Aja Riggs is on the road, visiting family and friends, and taking in some of the most beautiful natural places in the United States. She particularly loves what she calls "freaky natural things," like boiling mud coming out of the ground in Yellowstone and the organ pipe cacti near the Mexico border in Arizona.
"I'm kind of part-jokingly calling my travels my 'No Regrets Remission Tour,' " she laughs.
Riggs' endometrial uterine cancer is expected to return, and if it does, she says matter-of-factly, it will take her life. So she's making the best of it, she says. "I just thought, OK, this is the time," she says. "No time like now. Better get it done."
She's 50-years-old, and she was diagnosed three years ago. Her chances for survival were not great, she says. Surgery indicated the cancer was advanced and aggressive. During chemo and radiation, an additional tumor showed up that grew despite the treatments.
"I started thinking a lot, very realistically, about what would it be like to die of cancer. And I just had the thought: I don't know if I want to go all the way to the end with a death from cancer."
She isn't sure, she says. She hasn't made that decision. But at some point she began considering what it would take to create a more peaceful and gentle death. "Because I have a fear of implicating anybody close to me in what might have been seen as a crime, I thought about taking whatever steps I needed to do on my own. And then eventually, if I chose to do that, then I would be dying alone and in isolation."
She was listening to the radio and heard a story about two doctors in New Mexico who filed a lawsuit asking for the right to provide life-ending medications to terminally ill patients who requested it. Advocates call it "aid in dying," and its distinctions from assisted suicide are many, according to the local chapter of the American Civil Liberties Union. Most notably, doctors would not administer the drugs.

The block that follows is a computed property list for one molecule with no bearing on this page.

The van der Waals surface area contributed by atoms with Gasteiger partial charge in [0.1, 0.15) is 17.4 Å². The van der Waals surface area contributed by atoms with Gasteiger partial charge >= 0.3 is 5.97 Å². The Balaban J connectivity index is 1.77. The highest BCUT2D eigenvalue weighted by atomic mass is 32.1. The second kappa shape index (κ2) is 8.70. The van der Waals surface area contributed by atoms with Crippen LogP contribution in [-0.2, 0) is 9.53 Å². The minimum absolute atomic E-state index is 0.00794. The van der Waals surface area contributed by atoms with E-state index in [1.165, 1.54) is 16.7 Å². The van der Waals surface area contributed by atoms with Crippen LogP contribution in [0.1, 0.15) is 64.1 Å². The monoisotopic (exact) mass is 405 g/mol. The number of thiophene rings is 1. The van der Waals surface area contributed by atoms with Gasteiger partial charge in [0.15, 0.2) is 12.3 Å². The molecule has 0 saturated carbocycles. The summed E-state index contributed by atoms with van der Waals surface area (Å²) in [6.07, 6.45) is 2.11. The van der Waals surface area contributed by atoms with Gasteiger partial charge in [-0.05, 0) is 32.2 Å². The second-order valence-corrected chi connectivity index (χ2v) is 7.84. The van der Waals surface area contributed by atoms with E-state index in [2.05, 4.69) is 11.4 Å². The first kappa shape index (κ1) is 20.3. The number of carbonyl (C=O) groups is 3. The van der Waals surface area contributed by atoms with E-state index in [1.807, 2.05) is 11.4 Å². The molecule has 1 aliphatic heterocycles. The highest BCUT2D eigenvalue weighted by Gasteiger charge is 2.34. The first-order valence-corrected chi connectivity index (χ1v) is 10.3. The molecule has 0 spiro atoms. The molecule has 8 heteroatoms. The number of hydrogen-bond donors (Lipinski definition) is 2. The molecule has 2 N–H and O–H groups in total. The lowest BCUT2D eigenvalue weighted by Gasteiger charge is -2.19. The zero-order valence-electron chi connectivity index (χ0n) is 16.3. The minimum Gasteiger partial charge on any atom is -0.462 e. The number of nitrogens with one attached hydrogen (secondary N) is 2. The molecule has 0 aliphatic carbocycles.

Riggs joined the doctors in their lawsuit. "It was something I had to think a lot about because I'm not somebody who usually talks about myself," she says. "I'm not used to being out there in public, certainly, talking about such intimate personal matters, but it was too important to me to pass up."
While she was heading east earlier this month on her No Regrets tour, word came that District Court Judge Nan Nash ruled that it's legal for physicians to provide aid in dying. Nash's language was strong: “This court cannot envision a right more fundamental, more private or more integral to the liberty, safety and happiness of a New Mexican than the right of a competent, terminally ill patient to choose aid in dying,” she wrote.
The New Mexico Conference of Catholic Bishops opposes aid in dying and doesn't make a distinction between the practice and assisted suicide. "Effective treatment of pain should guarantee that no one will suffer a painful death," the bishops write. "Physicians and other caregivers have the obligation to maintain life and to relieve pain." That doesn't mean that person's life must be sustained by artificial means, points out Allen Sanchez, executive director of the group; a person can be allowed to die of natural causes.
Attorney General Gary King is contemplating an appeal of the District Court decision, he told the Santa Fe New Mexican, in part because it's not clear whether the ruling applies only to Bernalillo County or to the entire state.
For Riggs, the decision means she can picture continuing her care and treatment with her medical team all the way to the end of her life, she says. If the cancer comes back, she will be able "to be open and honest with my medical team, to have all of us, my physicians included, be able to consider every medically established humane and compassionate treatment and resource available," she says. "It just gives me a great sense of peace of mind."